In tomorrow’s State of the Union address, President Obama is expected to speak at length about growing income inequality in the United States, and his plans to address it. Any plan to address income inequality must also address the political inequality created by unrestrained spending on elections.
Income inequality affects not just individual lives, but our political system as a whole. In a series of cases beginning with the 1976 Buckley v. Valeo decision, the Supreme Court has struck down commonsense campaign finance regulations designed to limit private economic power from dominating campaigns for political office – and thus dominating our country’s political process. Since that time, the income share of the top one percent of income earners has almost tripled, growing at a substantially higher rate than the income of the rest of the population.
This mounting wealth disparity has not resulted simply from the good fortune of the hardest working or smartest among us; it has been assisted through government policy. The capital gains tax sits at 23.8% for top earners despite the vast majority of Americans believing that it should be equal to the rate at which income is taxed. Meanwhile, the federal minimum wage, whose real value has fallen about 30% since 1968, remains stagnant at $7.25 per hour, despite the fact that 71 percent of Americans want to see it increased; however, only 40 percent of the wealthiest Americans support such an increase.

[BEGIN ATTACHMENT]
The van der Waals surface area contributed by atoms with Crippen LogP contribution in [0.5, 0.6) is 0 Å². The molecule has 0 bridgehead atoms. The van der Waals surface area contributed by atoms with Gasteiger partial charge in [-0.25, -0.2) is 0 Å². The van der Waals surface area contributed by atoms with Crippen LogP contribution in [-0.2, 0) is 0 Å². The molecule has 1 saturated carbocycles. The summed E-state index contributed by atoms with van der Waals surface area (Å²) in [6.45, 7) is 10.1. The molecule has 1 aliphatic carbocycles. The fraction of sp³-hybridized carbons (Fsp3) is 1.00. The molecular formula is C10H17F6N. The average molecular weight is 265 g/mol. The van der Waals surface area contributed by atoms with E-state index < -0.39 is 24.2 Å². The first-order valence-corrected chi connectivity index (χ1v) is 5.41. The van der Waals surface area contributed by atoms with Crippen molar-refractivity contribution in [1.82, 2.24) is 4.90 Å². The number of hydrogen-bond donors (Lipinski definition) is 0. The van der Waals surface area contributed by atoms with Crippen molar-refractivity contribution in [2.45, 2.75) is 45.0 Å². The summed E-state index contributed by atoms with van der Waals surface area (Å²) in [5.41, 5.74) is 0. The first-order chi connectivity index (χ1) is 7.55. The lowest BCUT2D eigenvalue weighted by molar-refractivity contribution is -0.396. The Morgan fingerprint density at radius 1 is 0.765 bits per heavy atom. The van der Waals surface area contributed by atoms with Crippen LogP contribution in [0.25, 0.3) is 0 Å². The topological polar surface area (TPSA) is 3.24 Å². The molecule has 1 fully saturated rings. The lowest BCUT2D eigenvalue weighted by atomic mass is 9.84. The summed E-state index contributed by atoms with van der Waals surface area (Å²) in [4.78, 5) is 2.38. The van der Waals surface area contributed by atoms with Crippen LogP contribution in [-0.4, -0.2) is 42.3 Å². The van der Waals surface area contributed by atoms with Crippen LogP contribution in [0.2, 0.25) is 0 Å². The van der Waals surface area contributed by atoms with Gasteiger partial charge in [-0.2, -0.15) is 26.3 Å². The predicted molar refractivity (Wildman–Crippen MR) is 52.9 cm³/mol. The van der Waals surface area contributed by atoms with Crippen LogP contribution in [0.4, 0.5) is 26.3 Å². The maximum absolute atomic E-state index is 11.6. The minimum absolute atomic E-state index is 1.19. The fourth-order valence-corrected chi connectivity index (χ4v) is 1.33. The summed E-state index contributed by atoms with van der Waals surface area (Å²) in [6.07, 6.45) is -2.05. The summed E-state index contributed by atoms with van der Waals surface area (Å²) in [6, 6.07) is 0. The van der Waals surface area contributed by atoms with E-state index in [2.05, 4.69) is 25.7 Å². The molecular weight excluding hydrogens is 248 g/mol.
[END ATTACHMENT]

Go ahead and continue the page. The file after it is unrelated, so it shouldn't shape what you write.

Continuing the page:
As income inequality has ballooned, it has also become more difficult for even the most hard-working Americans to improve their economic prospects. State university systems that were once free are now approaching the cost of private institutions, while scholarships are going less often to benefit low-income students. Labor unions, which were instrumental in building the American middle class, are facing attacks from legislators backed by well-funded corporate interests.
Income inequality and political inequality go hand-in-hand. As This American Life has noted, the average member of Congress spends at least four hours a day calling wealthy individuals and organizations asking for money, a tally that does not even include the countless fundraisers they must attend. Average Americans don’t get these calls. They do not get the chance to meet with their representatives at intimate gatherings. Their voices go unheard.
The sad truth is that under our current system, time-intensive fundraising and the concessions that go along with it are necessary conditions for the ascension to political office in the United States. That is something we need to change if we are ever going to deal with income inequality or any of the other major problem facing our country.
That is why we here at People for the American Way Foundation are calling for “Money Out, Voters In” campaign and are working to pass a constitutional amendment that will allow our elected officials to work for all Americans, not just the wealthy few.